WASHINGTON (Reuters) – The U.S. goods trade deficit widened sharply in July as exports of agricultural products tumbled, suggesting trade will likely be a drag on economic growth in the third quarter.
FILE PHOTO: A truck hauls a container at the port of Los Angeles in Los Angeles, California, U.S. July 16, 2018. REUTERS/Mike Blake/File Photo
The Commerce Department said on Tuesday the goods trade gap surged 6.3 percent to $72.2 billion last month. Exports of goods dropped 1.7 percent to $140.0 billion, weighed down by a 6.7 percent plunge in shipments of food, feeds and beverages.
That likely reflected a continued reversal of soybean exports after farmers front-loaded shipments of the crop in April and May to China before Beijing’s retaliatory tariffs came into effect in early July. The United States and China are embroiled in a trade war marked by tit-for-tat tariffs.
Last month, there were also decreases in exports of capital and consumer goods, though motor vehicle exports rose. Imports of goods increased 0.9 percent to $212.2 billion in July, boosted by imports of food, industrial supplies and capital goods.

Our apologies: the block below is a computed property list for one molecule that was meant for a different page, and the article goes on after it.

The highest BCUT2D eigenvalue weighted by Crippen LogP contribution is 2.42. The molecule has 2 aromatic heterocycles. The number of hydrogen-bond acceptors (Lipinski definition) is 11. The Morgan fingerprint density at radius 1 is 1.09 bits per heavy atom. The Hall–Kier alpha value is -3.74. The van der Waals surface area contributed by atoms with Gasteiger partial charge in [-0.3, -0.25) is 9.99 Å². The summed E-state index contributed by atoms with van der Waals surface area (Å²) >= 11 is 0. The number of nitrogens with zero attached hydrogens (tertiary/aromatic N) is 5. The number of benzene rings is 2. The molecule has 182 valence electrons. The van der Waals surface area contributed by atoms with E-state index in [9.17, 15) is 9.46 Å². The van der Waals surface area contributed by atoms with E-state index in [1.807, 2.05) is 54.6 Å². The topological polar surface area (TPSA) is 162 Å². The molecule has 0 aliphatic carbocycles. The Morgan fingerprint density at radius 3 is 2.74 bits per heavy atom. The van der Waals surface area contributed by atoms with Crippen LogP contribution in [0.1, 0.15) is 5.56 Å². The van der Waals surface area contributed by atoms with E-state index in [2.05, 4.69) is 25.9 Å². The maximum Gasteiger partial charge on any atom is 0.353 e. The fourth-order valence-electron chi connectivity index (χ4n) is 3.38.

There were also increases in motor vehicle imports, but imports of consumer goods fell.
The U.S. government reported last month that trade contributed 1.06 percentage points to the economy’s 4.1 percent annualized growth pace in the second quarter.
Despite the anticipated drag from trade, economic growth in the July-September quarter is still likely to remain solid.
The Commerce Department also reported on Tuesday that wholesale inventories jumped 0.7 percent in July and stocks at retailers increased 0.4 percent, suggesting inventories could provide a boost to gross domestic product this quarter.
There was an outright inventory liquidation in the second quarter. As a result inventories subtracted a full percentage point from GDP growth in the April-June quarter.
Reporting by Lucia Mutikani; Editing by Paul Simao